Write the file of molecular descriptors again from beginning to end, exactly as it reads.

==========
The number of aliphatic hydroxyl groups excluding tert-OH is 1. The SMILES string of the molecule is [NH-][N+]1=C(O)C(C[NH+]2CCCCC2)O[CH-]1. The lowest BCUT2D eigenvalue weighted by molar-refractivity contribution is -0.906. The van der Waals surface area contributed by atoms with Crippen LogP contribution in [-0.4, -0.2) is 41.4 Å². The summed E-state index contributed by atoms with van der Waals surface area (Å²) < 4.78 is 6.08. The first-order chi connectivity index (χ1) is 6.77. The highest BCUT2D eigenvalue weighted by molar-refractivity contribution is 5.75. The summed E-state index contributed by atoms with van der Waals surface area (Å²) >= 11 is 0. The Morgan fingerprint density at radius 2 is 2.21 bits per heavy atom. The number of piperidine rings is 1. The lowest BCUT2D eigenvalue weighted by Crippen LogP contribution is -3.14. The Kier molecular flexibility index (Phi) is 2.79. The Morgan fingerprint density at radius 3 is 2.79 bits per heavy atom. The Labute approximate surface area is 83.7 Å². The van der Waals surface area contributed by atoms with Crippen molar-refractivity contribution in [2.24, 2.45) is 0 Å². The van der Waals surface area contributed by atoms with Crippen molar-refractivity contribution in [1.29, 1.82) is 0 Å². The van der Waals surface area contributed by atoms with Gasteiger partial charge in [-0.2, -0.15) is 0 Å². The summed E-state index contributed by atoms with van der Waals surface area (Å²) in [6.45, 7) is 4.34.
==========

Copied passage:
The number of aliphatic hydroxyl groups excluding tert-OH is 1. The SMILES string of the molecule is [NH-][N+]1=C(O)C(C[NH+]2CCCCC2)O[CH-]1. The lowest BCUT2D eigenvalue weighted by molar-refractivity contribution is -0.906. The van der Waals surface area contributed by atoms with Crippen LogP contribution in [-0.4, -0.2) is 41.4 Å². The summed E-state index contributed by atoms with van der Waals surface area (Å²) < 4.78 is 6.08. The first-order chi connectivity index (χ1) is 6.77. The highest BCUT2D eigenvalue weighted by molar-refractivity contribution is 5.75. The summed E-state index contributed by atoms with van der Waals surface area (Å²) >= 11 is 0. The Morgan fingerprint density at radius 2 is 2.21 bits per heavy atom. The number of piperidine rings is 1. The lowest BCUT2D eigenvalue weighted by Crippen LogP contribution is -3.14. The Kier molecular flexibility index (Phi) is 2.79. The Morgan fingerprint density at radius 3 is 2.79 bits per heavy atom. The Labute approximate surface area is 83.7 Å². The van der Waals surface area contributed by atoms with Crippen molar-refractivity contribution in [2.24, 2.45) is 0 Å². The van der Waals surface area contributed by atoms with Crippen molar-refractivity contribution in [1.29, 1.82) is 0 Å². The van der Waals surface area contributed by atoms with Gasteiger partial charge in [-0.2, -0.15) is 0 Å². The summed E-state index contributed by atoms with van der Waals surface area (Å²) in [6.45, 7) is 4.34.